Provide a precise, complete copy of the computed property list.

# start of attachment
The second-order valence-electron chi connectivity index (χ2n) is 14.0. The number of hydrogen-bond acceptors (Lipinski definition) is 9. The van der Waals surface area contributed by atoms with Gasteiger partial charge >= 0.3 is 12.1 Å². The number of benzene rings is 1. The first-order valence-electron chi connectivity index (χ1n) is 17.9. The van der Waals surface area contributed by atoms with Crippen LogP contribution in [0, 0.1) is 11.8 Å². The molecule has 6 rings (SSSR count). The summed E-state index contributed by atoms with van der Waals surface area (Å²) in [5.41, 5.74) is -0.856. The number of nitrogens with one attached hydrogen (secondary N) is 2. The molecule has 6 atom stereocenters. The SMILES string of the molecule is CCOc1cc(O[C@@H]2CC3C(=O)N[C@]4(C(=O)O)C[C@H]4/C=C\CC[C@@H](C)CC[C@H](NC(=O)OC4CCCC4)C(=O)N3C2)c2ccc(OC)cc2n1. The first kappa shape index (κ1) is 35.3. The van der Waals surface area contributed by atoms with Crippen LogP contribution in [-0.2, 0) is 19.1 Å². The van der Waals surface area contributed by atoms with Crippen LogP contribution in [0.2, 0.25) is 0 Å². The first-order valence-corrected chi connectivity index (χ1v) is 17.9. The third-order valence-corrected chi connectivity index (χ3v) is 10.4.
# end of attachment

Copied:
The second-order valence-electron chi connectivity index (χ2n) is 14.0. The number of hydrogen-bond acceptors (Lipinski definition) is 9. The van der Waals surface area contributed by atoms with Gasteiger partial charge >= 0.3 is 12.1 Å². The number of benzene rings is 1. The first-order valence-electron chi connectivity index (χ1n) is 17.9. The van der Waals surface area contributed by atoms with Crippen LogP contribution in [0, 0.1) is 11.8 Å². The molecule has 6 rings (SSSR count). The summed E-state index contributed by atoms with van der Waals surface area (Å²) in [5.41, 5.74) is -0.856. The number of nitrogens with one attached hydrogen (secondary N) is 2. The molecule has 6 atom stereocenters. The SMILES string of the molecule is CCOc1cc(O[C@@H]2CC3C(=O)N[C@]4(C(=O)O)C[C@H]4/C=C\CC[C@@H](C)CC[C@H](NC(=O)OC4CCCC4)C(=O)N3C2)c2ccc(OC)cc2n1. The first kappa shape index (κ1) is 35.3. The van der Waals surface area contributed by atoms with Crippen LogP contribution in [-0.2, 0) is 19.1 Å². The van der Waals surface area contributed by atoms with Crippen LogP contribution in [0.2, 0.25) is 0 Å². The first-order valence-corrected chi connectivity index (χ1v) is 17.9. The third-order valence-corrected chi connectivity index (χ3v) is 10.4.